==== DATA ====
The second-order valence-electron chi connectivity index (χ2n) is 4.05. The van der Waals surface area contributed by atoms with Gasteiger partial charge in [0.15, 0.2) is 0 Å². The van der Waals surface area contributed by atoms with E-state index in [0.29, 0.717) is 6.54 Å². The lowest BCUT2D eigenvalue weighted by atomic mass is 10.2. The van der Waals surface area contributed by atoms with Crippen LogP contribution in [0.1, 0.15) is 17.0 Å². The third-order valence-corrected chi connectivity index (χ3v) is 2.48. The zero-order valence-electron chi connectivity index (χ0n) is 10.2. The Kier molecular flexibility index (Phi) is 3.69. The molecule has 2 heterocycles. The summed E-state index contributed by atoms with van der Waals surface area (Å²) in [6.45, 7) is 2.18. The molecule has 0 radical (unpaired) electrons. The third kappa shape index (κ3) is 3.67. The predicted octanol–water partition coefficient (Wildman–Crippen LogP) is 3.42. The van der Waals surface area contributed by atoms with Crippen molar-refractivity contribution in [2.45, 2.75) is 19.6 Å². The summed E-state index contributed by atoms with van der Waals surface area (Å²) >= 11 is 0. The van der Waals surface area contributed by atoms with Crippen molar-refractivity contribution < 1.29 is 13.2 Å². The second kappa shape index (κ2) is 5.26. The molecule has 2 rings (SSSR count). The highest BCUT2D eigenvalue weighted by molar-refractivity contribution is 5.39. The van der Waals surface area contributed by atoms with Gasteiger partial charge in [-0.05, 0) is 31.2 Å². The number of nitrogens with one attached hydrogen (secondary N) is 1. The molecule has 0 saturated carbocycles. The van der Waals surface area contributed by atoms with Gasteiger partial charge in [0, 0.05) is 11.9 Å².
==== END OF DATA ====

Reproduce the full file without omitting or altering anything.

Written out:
The second-order valence-electron chi connectivity index (χ2n) is 4.05. The van der Waals surface area contributed by atoms with Gasteiger partial charge in [0.15, 0.2) is 0 Å². The van der Waals surface area contributed by atoms with E-state index in [0.29, 0.717) is 6.54 Å². The lowest BCUT2D eigenvalue weighted by atomic mass is 10.2. The van der Waals surface area contributed by atoms with Crippen LogP contribution in [0.1, 0.15) is 17.0 Å². The third-order valence-corrected chi connectivity index (χ3v) is 2.48. The zero-order valence-electron chi connectivity index (χ0n) is 10.2. The Kier molecular flexibility index (Phi) is 3.69. The molecule has 2 heterocycles. The summed E-state index contributed by atoms with van der Waals surface area (Å²) in [6.45, 7) is 2.18. The molecule has 0 radical (unpaired) electrons. The third kappa shape index (κ3) is 3.67. The predicted octanol–water partition coefficient (Wildman–Crippen LogP) is 3.42. The van der Waals surface area contributed by atoms with Crippen molar-refractivity contribution in [2.45, 2.75) is 19.6 Å². The summed E-state index contributed by atoms with van der Waals surface area (Å²) >= 11 is 0. The van der Waals surface area contributed by atoms with Crippen molar-refractivity contribution < 1.29 is 13.2 Å². The second kappa shape index (κ2) is 5.26. The molecule has 2 rings (SSSR count). The highest BCUT2D eigenvalue weighted by molar-refractivity contribution is 5.39. The van der Waals surface area contributed by atoms with Gasteiger partial charge in [-0.05, 0) is 31.2 Å². The number of nitrogens with one attached hydrogen (secondary N) is 1. The molecule has 0 saturated carbocycles. The van der Waals surface area contributed by atoms with Gasteiger partial charge in [0, 0.05) is 11.9 Å².